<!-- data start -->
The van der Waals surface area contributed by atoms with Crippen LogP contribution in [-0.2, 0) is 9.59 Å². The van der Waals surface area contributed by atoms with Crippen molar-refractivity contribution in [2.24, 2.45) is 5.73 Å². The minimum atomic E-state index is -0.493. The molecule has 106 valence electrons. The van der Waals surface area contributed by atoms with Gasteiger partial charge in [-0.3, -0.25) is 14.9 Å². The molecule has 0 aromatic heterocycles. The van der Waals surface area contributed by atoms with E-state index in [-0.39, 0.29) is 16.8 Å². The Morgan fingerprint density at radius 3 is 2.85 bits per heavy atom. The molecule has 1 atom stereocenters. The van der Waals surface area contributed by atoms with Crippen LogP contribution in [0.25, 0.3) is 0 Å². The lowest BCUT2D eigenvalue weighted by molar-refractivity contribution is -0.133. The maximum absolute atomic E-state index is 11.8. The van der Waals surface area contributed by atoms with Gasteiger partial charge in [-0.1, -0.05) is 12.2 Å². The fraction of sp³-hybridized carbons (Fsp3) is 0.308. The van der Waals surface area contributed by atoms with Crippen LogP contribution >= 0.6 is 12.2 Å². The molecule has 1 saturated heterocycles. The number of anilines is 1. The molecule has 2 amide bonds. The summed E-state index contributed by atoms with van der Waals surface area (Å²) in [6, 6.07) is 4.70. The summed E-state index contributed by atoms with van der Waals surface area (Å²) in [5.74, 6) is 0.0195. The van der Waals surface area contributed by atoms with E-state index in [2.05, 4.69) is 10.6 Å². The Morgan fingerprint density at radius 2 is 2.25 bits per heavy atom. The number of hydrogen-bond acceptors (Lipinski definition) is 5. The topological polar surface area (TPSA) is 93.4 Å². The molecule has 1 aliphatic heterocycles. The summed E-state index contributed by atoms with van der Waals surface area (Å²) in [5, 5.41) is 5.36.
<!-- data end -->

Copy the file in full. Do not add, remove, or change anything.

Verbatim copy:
The van der Waals surface area contributed by atoms with Crippen LogP contribution in [-0.2, 0) is 9.59 Å². The van der Waals surface area contributed by atoms with Crippen molar-refractivity contribution in [2.24, 2.45) is 5.73 Å². The minimum atomic E-state index is -0.493. The molecule has 106 valence electrons. The van der Waals surface area contributed by atoms with Gasteiger partial charge in [-0.3, -0.25) is 14.9 Å². The molecule has 0 aromatic heterocycles. The van der Waals surface area contributed by atoms with E-state index in [-0.39, 0.29) is 16.8 Å². The Morgan fingerprint density at radius 3 is 2.85 bits per heavy atom. The molecule has 1 atom stereocenters. The van der Waals surface area contributed by atoms with Crippen LogP contribution in [0.25, 0.3) is 0 Å². The lowest BCUT2D eigenvalue weighted by molar-refractivity contribution is -0.133. The maximum absolute atomic E-state index is 11.8. The van der Waals surface area contributed by atoms with Gasteiger partial charge in [-0.1, -0.05) is 12.2 Å². The fraction of sp³-hybridized carbons (Fsp3) is 0.308. The van der Waals surface area contributed by atoms with Crippen LogP contribution >= 0.6 is 12.2 Å². The molecule has 1 saturated heterocycles. The number of anilines is 1. The molecule has 2 amide bonds. The summed E-state index contributed by atoms with van der Waals surface area (Å²) in [6, 6.07) is 4.70. The summed E-state index contributed by atoms with van der Waals surface area (Å²) in [5.74, 6) is 0.0195. The van der Waals surface area contributed by atoms with E-state index in [2.05, 4.69) is 10.6 Å². The Morgan fingerprint density at radius 2 is 2.25 bits per heavy atom. The number of hydrogen-bond acceptors (Lipinski definition) is 5. The topological polar surface area (TPSA) is 93.4 Å². The molecule has 1 aliphatic heterocycles. The summed E-state index contributed by atoms with van der Waals surface area (Å²) in [5, 5.41) is 5.36.